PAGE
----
Urgent Care


Your relationship with your primary care provider is very important, but sometimes urgent health care needs arise when your provider is not immediately available. We are here for you and your family’s immediate medical needs on a walk-in basis, no appointment needed. 

What Happens if Urgent Care is Full?

During times of high volume, our schedule may fill up, and we’ll pause our acceptance of patients. If that happens, you may return to the next session, or we’re happy to help you find an appointment with your primary care provider.    


Redding Urgent Care Hours:

  • Monday - Thursday, 8 a.m. to 8 p.m. 
    *To be seen, you must check-in by 7:20 p.m. 
  • Friday, 8 a.m. to 5 p.m. 
    *To be seen, you must check-in by 4:20 p.m.
  • Saturday, 9 a.m. to 1 p.m. 
    *To be seen, you must check-in by 12:20 p.m.

Anderson Urgent Care Hours: 

  • Monday - Friday, 8 a.m. to 12 p.m. 
    *To be seen, you must check-in by 11:20 a.m.
  • Monday - Friday, 1 p.m. to 5 p.m. 
    *To be seen, you must check-in by 4:20 p.m.

When to Come to Urgent Care

Our experienced healthcare team can diagnose, treat, or recommend follow-up care for common acute medical needs, including:

  • Bites or minor burns
  • Cold, fever, or flu symptoms
  • Conjunctivitis (pink eye) or other eye irritations
  • Earaches or headaches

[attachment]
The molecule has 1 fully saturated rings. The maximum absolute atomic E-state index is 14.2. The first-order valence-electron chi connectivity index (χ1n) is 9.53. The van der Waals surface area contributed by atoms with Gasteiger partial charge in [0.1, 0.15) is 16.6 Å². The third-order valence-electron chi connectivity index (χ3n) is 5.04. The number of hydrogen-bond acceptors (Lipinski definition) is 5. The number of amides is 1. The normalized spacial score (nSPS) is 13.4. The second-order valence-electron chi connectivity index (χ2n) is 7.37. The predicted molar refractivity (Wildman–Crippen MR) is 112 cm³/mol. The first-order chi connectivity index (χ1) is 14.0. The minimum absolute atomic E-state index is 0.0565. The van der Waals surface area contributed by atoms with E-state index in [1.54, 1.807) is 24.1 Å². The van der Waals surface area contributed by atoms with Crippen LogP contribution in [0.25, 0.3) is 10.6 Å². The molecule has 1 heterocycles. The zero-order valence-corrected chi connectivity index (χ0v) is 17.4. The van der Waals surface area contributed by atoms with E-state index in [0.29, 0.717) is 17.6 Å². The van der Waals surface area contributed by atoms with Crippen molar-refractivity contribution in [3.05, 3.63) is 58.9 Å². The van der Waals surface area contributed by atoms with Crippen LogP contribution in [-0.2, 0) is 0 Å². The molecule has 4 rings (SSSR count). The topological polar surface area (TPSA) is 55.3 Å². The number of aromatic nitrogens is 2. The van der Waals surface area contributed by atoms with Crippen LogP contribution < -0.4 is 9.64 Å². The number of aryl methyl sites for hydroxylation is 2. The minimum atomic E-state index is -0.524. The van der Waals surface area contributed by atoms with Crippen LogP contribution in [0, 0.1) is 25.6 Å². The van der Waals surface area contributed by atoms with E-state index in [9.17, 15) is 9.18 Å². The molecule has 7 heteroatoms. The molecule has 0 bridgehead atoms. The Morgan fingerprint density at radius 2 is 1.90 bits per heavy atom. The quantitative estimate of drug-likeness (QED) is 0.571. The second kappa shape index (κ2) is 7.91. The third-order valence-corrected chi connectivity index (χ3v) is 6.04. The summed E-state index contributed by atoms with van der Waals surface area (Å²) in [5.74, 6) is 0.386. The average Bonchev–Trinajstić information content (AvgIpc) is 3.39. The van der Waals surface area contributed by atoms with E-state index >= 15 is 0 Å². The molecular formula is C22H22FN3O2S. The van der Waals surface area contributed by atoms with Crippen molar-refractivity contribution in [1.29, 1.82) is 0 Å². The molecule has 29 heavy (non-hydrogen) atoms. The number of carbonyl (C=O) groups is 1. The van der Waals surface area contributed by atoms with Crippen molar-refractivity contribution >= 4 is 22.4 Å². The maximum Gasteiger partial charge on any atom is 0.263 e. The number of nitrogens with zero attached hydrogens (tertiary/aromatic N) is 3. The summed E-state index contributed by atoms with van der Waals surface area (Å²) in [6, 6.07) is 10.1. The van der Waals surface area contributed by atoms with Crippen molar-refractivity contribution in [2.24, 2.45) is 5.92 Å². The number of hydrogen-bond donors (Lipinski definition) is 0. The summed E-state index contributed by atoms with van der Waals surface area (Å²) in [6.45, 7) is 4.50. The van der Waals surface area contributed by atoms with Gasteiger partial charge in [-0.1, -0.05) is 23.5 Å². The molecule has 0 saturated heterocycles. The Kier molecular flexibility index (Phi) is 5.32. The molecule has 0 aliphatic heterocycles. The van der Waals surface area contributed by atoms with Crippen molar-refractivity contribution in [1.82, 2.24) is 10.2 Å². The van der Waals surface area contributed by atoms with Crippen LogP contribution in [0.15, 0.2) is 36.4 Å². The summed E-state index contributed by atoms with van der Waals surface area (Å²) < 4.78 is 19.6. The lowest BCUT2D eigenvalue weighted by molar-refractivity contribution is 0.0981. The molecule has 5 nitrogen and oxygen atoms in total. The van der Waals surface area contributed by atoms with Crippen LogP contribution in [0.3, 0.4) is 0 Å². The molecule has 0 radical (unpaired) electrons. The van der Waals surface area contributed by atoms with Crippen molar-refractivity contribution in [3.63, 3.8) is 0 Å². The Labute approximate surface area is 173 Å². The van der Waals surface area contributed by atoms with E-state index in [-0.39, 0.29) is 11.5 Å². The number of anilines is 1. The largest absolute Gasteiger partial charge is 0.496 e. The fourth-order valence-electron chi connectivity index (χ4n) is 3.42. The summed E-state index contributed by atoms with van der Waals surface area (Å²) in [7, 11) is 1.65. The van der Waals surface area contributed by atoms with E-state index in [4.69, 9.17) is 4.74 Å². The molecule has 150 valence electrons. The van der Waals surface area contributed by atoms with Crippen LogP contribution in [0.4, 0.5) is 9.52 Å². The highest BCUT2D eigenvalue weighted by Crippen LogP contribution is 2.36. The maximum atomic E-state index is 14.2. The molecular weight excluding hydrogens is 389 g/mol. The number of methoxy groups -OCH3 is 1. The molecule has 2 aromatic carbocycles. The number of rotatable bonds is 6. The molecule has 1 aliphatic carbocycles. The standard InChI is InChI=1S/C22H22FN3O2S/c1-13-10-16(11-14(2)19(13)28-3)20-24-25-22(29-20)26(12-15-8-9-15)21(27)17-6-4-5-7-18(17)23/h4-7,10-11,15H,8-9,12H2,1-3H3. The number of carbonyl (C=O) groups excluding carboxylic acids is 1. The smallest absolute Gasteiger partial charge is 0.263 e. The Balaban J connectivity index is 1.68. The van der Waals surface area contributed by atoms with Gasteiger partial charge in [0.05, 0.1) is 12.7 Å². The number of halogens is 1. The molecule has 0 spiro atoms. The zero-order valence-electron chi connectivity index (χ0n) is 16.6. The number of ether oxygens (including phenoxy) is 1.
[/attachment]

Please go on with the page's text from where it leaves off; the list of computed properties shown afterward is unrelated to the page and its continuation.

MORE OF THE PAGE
• Mild breathing difficulty or mild asthma
  • Mild cuts or abrasions
  • Minor head injuries without loss of consciousness
  • Minor sports injuries
  • Nausea, vomiting, or diarrhea
  • Seasonal allergies
  • Sinus infections
  • Skin rashes or infections
  • Sprains, strains, or minor fractures
  • Strep throat
  • Upper respiratory infections
  • Urinary tract infections

When to Head to the Emergency Room

A true emergency is when an illness or injury places a person’s health or life in serious jeopardy and treatment cannot be delayed. If you are experiencing any of these symptoms, call 911 or go immediately to the nearest emergency room:

  • Facial drooping, arm weakness, and difficulty speaking (signs of a stroke)
  • Dizziness, sudden confusion, and difficulty seeing or moving your body
  • Difficulty breathing
  • Chest pain
  • Severely broken bone
  • Head injury with blacking out
  • Severe allergic reaction
  • Severe bleeding
  • Seizure or unconsciousness
  • Ingestion of a toxic substance
  • High-speed car accident or a high fall